I

         The following facts are relevant to this appeal. B moved to Stamford from Mexico when she was nine years old to live with her mother, brother, and the defendant, her stepfather. The defendant adopted B in 2004, when she was ten years old, and he later petitioned for her to obtain permanent residency in the United States. When B initially came to Stamford, the family lived with B's grandmother and uncle, but eventually her grandmother moved back to Mexico. B testified that she was often alone with the defendant after her grandmother's departure, and he began to act inappropriately by touching her breasts. B told her mother about the defendant's inappropriate behavior. B's mother confronted the defendant, but he denied any wrongdoing and said B was confused.

         In 2006, when B was nearing her thirteenth birthday, the family moved to Norwalk. B testified that the defendant continued to touch her inappropriately after the move. According to B, she told her mother about the continuing sexual misconduct, but the defendant again denied the allegations when confronted. B testified that the abuse escalated when the defendant forced her to have sexual intercourse with him in the hallway bathroom one afternoon. She testified that the defendant thereafter continued to touch her inappropriately or to force her to have sexual intercourse on a regular basis, sometimes as often as once per week. B said that the abuse continued until approximately 2011, when she was sixteen or seventeen years old.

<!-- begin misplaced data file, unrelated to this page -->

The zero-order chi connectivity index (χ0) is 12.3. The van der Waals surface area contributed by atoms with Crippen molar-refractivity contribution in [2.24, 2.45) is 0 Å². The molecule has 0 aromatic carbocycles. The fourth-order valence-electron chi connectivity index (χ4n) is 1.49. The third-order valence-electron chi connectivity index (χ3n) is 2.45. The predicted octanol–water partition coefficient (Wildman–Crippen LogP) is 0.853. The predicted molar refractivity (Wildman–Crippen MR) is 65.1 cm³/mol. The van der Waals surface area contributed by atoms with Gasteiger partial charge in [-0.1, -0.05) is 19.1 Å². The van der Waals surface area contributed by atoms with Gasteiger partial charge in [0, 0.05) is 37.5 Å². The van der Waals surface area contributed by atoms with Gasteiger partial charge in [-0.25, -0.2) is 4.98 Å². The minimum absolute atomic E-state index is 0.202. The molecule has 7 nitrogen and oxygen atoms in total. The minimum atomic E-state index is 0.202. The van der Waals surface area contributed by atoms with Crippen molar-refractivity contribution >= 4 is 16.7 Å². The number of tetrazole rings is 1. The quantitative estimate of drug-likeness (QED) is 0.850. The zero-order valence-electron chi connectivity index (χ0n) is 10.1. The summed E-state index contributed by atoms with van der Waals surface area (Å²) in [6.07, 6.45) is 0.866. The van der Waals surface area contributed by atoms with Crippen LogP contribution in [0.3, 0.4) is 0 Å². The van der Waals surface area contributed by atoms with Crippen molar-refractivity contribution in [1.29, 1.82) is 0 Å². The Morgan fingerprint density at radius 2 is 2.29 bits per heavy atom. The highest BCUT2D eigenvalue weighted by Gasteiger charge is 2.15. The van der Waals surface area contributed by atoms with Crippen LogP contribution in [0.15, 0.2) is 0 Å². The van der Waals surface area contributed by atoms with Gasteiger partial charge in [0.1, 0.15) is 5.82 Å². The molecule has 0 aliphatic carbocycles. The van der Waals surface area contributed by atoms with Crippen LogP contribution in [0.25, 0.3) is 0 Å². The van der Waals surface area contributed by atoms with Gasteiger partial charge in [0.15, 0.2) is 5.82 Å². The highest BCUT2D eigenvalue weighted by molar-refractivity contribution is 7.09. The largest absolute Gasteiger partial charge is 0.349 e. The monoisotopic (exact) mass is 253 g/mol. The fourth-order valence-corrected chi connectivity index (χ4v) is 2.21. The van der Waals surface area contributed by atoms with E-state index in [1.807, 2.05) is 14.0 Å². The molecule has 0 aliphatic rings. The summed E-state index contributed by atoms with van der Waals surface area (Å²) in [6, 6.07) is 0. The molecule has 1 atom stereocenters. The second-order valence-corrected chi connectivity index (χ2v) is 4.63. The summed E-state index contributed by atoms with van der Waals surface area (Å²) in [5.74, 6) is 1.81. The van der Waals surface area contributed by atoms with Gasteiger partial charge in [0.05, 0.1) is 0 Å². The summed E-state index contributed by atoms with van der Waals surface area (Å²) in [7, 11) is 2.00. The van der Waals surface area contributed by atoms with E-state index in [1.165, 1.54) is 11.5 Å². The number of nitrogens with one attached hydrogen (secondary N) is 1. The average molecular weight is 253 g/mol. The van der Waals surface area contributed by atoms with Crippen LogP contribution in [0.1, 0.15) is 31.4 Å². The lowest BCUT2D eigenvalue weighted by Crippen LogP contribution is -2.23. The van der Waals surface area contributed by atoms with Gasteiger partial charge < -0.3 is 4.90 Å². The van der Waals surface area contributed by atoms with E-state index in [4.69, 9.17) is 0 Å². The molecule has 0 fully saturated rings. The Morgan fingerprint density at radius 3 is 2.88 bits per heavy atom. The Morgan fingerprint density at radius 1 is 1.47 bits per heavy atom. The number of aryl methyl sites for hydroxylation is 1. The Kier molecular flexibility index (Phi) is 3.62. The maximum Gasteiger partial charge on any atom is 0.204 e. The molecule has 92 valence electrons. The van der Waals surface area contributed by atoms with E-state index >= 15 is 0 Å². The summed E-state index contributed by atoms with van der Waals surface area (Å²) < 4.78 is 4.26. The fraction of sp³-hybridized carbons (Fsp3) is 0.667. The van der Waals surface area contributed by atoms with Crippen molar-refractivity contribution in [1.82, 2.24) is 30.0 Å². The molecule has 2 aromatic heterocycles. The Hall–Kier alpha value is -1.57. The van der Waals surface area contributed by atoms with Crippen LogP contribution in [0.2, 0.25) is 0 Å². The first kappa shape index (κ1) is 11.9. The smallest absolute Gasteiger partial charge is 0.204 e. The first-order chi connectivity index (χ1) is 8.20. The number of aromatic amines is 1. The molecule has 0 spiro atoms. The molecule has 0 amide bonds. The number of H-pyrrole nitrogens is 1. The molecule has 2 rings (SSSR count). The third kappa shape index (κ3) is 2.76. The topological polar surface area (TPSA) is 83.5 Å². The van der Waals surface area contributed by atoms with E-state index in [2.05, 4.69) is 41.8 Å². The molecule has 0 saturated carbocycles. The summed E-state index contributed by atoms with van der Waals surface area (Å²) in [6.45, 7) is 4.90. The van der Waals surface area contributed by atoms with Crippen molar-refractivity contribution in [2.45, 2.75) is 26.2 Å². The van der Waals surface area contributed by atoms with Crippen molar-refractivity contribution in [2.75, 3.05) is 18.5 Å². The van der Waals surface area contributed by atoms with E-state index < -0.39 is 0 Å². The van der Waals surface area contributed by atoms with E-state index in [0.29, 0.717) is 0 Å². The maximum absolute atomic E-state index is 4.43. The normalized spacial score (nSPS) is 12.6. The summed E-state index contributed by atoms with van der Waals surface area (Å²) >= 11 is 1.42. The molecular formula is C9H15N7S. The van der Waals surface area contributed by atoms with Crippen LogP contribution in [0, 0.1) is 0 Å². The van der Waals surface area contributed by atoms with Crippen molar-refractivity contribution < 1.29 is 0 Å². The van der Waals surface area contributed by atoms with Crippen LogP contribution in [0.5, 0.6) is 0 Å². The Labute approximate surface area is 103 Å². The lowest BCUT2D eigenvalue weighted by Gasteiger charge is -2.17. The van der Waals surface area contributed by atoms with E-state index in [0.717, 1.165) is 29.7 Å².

B explained at trial that she did not disclose immediately to her mother that the defendant was forcing her to have sex with him because she was scared of what her mother would think. She eventually disclosed the abuse to her mother in 2011, however, when her mother directly asked B whether the defendant had forced her to have sex. B and her mother then called the police, which resulted in the present criminal case.